Palliative care cancer helps patients and their loved ones with resources and support, which is essential to making their lives comfortable. These resources offer support and prepare all involved with what to expect during cancer treatments.
Each person takes a cancer diagnosis differently; some may be in denial, grief, anger, hopelessness, and anxiety. A palliative care team ensures that a cancer patient and their family come to terms with their new reality.
Some of the local and national organizations providing palliative care resources include:
- American Academy of Hospice and Palliative Medicine – this organization dedicates its energy to palliative medicine and hospice advancements.
- Center to Advance Palliative Care (CAPC) – this is a network of healthcare providers providing training, tools, connections for clinicians caring for cancer and other chronic illnesses, and technical assistance.
- The Conversation Project is an organization that helps patients talk about their end-of-life wishes.
- End-of-Life Nursing Education Consortium – this is a national initiative that is dedicated to training nurses on how to provide excellent palliative care.
- ElderCare Locator is a public service by the United States Administration that helps older people by connecting them with various services.
- ElderCare – This initiative provides information on health, housing, finances, aging, and other issues relating to caregivers, family members, professional consultants, and healthcare providers.
- GetPalliativeCare – this website offers resources on palliative care to both patients and their caregivers.
- FamilyCaregiverAlliance – as a family caregiver, you will benefit from this resource as it offers information on family caregivers.
- National Cancer Institute – you can access accurate and credible cancer information here.
Joining a support group is essential as it brings people together who are facing the same challenges. Having your loved one join a support group will allow them to find people who will share their personal stories, experiences, and coping strategies.
You will feel encouraged when you meet people who have overcome what you and your loved one are going through.
In most cases, a cancer-related support group will fill a gap between treatment and emotional and mental support. Sometimes, your loved one’s relationship with their doctors and nurses may never offer them the emotional support they require.
Additionally, their family may not truly understand what they are going through, but with a support group, they may feel right at home. They will interact with individuals who are going through what they are going through and understand where they are coming from.
You can also help your loved one enroll in clinical trials and innovative cancer treatment options. Most people have misconceptions when it comes to clinical trials, thinking they will be like guinea pigs — being poked right, left, and center.
However, this is not the case; a team of qualified doctors will surround your loved one. To better understand clinical trials, you can go through the following benefits, as they will help shine a light on what they involve.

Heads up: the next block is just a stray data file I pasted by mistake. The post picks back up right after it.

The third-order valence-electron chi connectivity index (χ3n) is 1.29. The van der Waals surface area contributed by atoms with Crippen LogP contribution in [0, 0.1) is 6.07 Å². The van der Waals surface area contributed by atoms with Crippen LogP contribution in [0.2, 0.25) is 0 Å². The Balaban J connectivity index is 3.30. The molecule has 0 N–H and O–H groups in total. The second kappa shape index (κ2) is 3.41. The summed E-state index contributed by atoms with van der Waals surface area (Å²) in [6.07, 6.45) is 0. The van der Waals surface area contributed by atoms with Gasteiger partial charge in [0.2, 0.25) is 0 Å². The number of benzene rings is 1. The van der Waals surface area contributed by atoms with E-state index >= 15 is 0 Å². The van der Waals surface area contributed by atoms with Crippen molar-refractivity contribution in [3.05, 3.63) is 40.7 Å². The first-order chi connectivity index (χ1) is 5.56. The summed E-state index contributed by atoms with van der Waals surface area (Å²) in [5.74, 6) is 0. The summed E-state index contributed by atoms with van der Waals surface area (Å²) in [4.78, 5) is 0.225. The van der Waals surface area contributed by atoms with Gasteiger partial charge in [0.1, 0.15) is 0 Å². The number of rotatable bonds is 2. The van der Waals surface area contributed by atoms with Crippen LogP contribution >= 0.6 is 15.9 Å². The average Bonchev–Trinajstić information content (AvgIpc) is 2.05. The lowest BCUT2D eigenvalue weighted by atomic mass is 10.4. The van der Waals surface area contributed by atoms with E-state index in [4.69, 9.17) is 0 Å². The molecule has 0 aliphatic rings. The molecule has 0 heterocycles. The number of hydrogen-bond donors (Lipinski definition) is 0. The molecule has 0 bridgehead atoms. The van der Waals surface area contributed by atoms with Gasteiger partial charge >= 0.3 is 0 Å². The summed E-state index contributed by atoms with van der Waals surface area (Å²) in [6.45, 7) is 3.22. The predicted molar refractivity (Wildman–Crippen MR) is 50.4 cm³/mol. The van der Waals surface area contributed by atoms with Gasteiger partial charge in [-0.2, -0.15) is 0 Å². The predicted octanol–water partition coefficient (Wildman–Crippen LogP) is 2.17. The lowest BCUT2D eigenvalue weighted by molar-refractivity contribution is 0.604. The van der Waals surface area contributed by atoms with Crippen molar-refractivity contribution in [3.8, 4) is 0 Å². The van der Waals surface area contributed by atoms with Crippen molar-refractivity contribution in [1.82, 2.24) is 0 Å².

When your loved one participates in a clinical trial, one thing you are sure of is the fact that their palliative care providers will closely monitor them than the other cancer patients. Clinical trials mostly involve research that requires several imaging tests and closer monitoring.
Some of the most innovative and newest cancer treatments are only available to participants in clinical trials. One thing you should know is that cancer treatment is rapidly evolving, and extensive research on new treatment options may benefit your loved one.
When your loved one participates in clinical trials, they get an opportunity to pave the way for future cancer discoveries.
One thing to note is that some life-saving therapies are offered today because someone participated in past trials.
Cancer treatment can be quite expensive, and your loved one may end up needing a list of available financial assistance resources. What you need to note is whether they are eligible and qualify for assistance from the organization offering financial support.
Some state and federal programs are offering financial assistance to both cancer patients and their families. They include the following:
- United States Department of Health and Human Services
- The Administration on Aging
- Food stamps
- Medicare and Medicaid services
- National Social Security Administration
- Medicine assistance programs
- Needy Meds
- Salvation Army
- Catholic charities
- United way
- Good days
- HealthWell Foundation
- Leukemia and Lymphoma (cancer) Society copay programs
- The American Cancer Society
Palliative care for cancer patients is vital as it provides symptom relief, and emotional and mental support for patients and their families. The palliative care team will assess a cancer patient’s illness and devise a plan of action that will help manage their symptoms.
If you are caring for a cancer patient at home and you want to take a break, you can contact us and have our compassionate caregivers be your extra pair of hands.
At Amy’s Eden, we want what’s best for you and your loved one. We will work with your loved one’s palliative care team to ensure your loved one receives the best care while you take a break and recharge. Kindly contact us right away for any assistance, and we will be happy to help.